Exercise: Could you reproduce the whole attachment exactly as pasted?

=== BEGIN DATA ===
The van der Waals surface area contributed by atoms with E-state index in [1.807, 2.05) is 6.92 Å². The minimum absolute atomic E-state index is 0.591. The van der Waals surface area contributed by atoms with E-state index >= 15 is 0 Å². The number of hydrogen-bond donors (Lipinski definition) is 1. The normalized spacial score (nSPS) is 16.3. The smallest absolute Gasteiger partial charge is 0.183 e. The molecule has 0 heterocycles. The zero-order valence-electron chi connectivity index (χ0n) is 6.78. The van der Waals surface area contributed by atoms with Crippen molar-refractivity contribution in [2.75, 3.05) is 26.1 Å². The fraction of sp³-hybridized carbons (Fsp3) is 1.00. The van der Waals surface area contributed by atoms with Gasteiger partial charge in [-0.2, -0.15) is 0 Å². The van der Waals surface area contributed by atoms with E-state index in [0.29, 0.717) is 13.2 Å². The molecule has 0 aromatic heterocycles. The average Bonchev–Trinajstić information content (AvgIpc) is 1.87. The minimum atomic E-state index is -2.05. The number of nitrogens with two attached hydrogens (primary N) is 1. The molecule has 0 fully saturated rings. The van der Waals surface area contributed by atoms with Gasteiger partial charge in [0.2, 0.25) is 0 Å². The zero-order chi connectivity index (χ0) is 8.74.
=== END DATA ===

The van der Waals surface area contributed by atoms with E-state index in [1.807, 2.05) is 6.92 Å². The minimum absolute atomic E-state index is 0.591. The van der Waals surface area contributed by atoms with E-state index >= 15 is 0 Å². The number of hydrogen-bond donors (Lipinski definition) is 1. The normalized spacial score (nSPS) is 16.3. The smallest absolute Gasteiger partial charge is 0.183 e. The molecule has 0 heterocycles. The zero-order valence-electron chi connectivity index (χ0n) is 6.78. The van der Waals surface area contributed by atoms with Crippen molar-refractivity contribution in [2.75, 3.05) is 26.1 Å². The fraction of sp³-hybridized carbons (Fsp3) is 1.00. The van der Waals surface area contributed by atoms with Gasteiger partial charge in [-0.2, -0.15) is 0 Å². The van der Waals surface area contributed by atoms with E-state index in [0.29, 0.717) is 13.2 Å². The molecule has 0 aromatic heterocycles. The average Bonchev–Trinajstić information content (AvgIpc) is 1.87. The minimum atomic E-state index is -2.05. The number of nitrogens with two attached hydrogens (primary N) is 1. The molecule has 0 fully saturated rings. The van der Waals surface area contributed by atoms with Gasteiger partial charge in [0.2, 0.25) is 0 Å². The zero-order chi connectivity index (χ0) is 8.74.